Read Activision Blizzard Employees' Letter to CEO Bobby Kotick

Sam Blake

Sam primarily covers entertainment and media for dot.LA. Previously he was Marjorie Deane Fellow at The Economist, where he wrote for the business and finance sections of the print edition. He has also worked at the XPRIZE Foundation, U.S. Government Accountability Office, KCRW, and MLB Advanced Media (now Disney Streaming Services). He holds an MBA from UCLA Anderson, an MPP from UCLA Luskin and a BA in History from University of Michigan. Email him at samblake@dot.LA and find him on Twitter @hisamblake

Read Activision Blizzard Employees' Letter to CEO Bobby Kotick
Photo by Sam Blake/ dot.LA

Activision Blizzard employees said more accounts of abuse, harassment and mistreatment are emerging since California filed a lawsuit earlier this month against the company.

In a letter to top executives sent Monday, workers outlined organizing efforts and called on them to create a safe work environment. The letter was released ahead of the company's forthcoming earnings call. At one point, shares dropped nearly 6% in day trading.


Over 500 employees have joined the so-called ABK Workers Alliance, the group that penned the letter, according to one of its leaders. They are "committed to defending our right to a safe and equitable workplace," the letter said, and claim that right "remains endangered."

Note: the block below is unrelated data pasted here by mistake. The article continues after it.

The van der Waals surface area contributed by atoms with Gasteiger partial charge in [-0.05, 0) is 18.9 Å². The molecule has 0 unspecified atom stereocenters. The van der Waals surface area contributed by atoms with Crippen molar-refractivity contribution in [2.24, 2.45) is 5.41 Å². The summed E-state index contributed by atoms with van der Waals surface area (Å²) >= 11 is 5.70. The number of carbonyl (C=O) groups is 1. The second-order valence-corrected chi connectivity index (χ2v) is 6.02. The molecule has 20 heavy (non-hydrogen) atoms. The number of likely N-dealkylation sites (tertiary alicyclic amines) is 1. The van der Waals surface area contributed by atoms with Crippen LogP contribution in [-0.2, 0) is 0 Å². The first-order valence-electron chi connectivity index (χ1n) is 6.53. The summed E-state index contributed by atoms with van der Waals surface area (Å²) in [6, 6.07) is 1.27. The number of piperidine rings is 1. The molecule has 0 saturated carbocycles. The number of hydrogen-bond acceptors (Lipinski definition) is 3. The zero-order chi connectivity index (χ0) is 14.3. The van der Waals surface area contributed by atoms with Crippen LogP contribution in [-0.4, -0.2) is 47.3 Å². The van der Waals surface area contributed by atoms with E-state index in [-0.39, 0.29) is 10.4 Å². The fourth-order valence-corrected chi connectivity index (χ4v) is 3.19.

Members of the group come from numerous studios across the conglomerate, including Activision, Blizzard and King. The gaming company is behind such hits as "World of Warcraft," "Call of Duty" and "Overwatch."

The letter is the latest in the ongoing Activision saga that kicked into gear two weeks ago when California sued the company for workplace discrimination and harassment, and escalated into an employee walkout last week.

In another open letter last week, employees issued four demands: ending forced arbitration; adopting inclusive recruiting and hiring practices; improving pay transparency; and auditing the company's practices with an employee-led diversity task force.

Activision's CEO Bobby Kotick responded to the demands, calling the company's initial response to the lawsuit "tone deaf" and committing to doing "a better job of listening now, and in the future."

But, the Alliance wrote on Tuesday, "the solutions [Kotick] proposed in that letter did not meaningfully address our requests."

The Alliance also criticized the company's selection of law firm WilmerHale to conduct an internal review. In its letter it said the firm "has a history of discouraging workers' rights" and that the partner leading the investigation "specializes in protecting the wealthy and powerful."

The organizers are building a worker-to-worker mentorship program; hosting listening sessions that will be disseminated across the organization; and will be facilitating monthly employee meetings to discuss workers' concerns and goals.

"We are doing what we can, and we call on you to do what we cannot," the letter concludes.

Read the full letter below:

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